As part of their Economics 101 series, the Center for Freedom and Prosperity has launched a new subject string that is sure to generate interest, if not controversy, on the Federal Reserve. Economist Dan Mitchell of Cato hosts the introduction of the topic by giving a thumbnail history of banking and currency, with an emphasis on the split between central and free banking in the 19th century and the decision of the US to use the former in the 20th century. But the big issue may not be central banking, according to Mitchell in this launch, but the move to fiat currency that took place forty years ago:
The Cato Institute’s Dan Mitchell makes the case that the Federal Reserve has a dismal track record and bears significant responsibility for almost every major economic upheaval of the past 100 years, including the Great Depression, Seventies stagflation, and the recent financial crisis. And yet it always seems to get more powerful over time.
That’s mostly true, although Mitchell points out that the banking and monetary system was actually worse before the creation of the Fed in 1913. It was the series of rapid and massive booms and busts in the American economy that pushed the US to create the Fed system as a means of exercising some systemic control over monetary policy without directly monopolizing the banking system. The Fed’s role in creating the Depression is as questionable as its role in the 2008 crash and economic stagnation; there were plenty of other factors, such as a buildup of margin-based trading in the stock market, protectionism at the worst possible time (Smoot-Hawley), and a massively wrong direction into government expansion and Keynesianism that failed to pay off in the 1930s much as it failed in 2009-10. Moreover, even though the Fed controlled monetary policy during this period, we still remained on a metal standard for our currency, and there is little evidence to suggest that the previous banking system that the Fed replaced would have performed any better in the context of the Keynesian policies of FDR.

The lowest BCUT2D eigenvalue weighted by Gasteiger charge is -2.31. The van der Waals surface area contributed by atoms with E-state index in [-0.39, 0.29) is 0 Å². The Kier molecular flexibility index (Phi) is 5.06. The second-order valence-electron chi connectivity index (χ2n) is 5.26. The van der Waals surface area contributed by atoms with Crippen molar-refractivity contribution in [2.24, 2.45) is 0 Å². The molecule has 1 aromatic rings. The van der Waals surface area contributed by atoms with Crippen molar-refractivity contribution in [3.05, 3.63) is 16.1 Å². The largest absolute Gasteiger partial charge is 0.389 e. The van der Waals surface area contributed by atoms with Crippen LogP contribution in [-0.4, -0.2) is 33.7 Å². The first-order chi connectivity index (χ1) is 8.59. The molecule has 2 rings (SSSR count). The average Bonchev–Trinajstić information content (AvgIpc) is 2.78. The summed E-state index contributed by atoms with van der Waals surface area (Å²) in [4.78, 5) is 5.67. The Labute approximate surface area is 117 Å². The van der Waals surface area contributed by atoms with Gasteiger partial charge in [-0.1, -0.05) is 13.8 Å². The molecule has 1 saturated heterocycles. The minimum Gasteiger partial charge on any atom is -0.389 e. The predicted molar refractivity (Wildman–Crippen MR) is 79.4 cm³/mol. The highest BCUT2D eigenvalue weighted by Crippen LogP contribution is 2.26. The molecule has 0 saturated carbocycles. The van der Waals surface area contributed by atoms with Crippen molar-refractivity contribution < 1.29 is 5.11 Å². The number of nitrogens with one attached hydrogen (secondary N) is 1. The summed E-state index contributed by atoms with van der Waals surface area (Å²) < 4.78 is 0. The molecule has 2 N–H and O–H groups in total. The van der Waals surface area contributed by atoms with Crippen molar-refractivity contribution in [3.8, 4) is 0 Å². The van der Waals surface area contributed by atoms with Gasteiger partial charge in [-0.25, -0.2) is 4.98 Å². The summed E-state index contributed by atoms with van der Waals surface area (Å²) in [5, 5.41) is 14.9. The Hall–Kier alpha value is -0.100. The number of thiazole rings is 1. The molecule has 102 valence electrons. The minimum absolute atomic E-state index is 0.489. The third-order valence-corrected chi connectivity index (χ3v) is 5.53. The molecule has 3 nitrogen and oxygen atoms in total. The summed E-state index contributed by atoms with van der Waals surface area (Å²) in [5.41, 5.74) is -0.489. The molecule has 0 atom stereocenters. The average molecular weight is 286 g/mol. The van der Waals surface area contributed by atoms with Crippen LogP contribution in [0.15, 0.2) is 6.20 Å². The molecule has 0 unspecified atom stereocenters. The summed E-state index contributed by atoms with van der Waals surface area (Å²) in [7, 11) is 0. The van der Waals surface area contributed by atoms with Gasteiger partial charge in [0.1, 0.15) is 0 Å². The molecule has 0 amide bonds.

The big problem is policy and spending from Washington, not the Fed. The expansion of federal intervention into so much of our lives might have been enabled by a switch to fiat currency, but it’s the Wickard marker on federal authority that presents the biggest issue. Without that, we wouldn’t have the massive federal budgets of today, whence sprang the need for fiat currency in the first place.
The Fed is an easy and legitimate target, especially after their decision to pursue the second round of quantitative easing in place of better fiscal policies from Congress and the White House. But what should replace the Fed, and how exactly will a change impact the US? How will that affect those who hold American debt in the current fiat-currency system, which for better or worse underpins the global economy now? Mitchell promises to highlight three different directions in coming weeks to answer that question, which should be highly intriguing.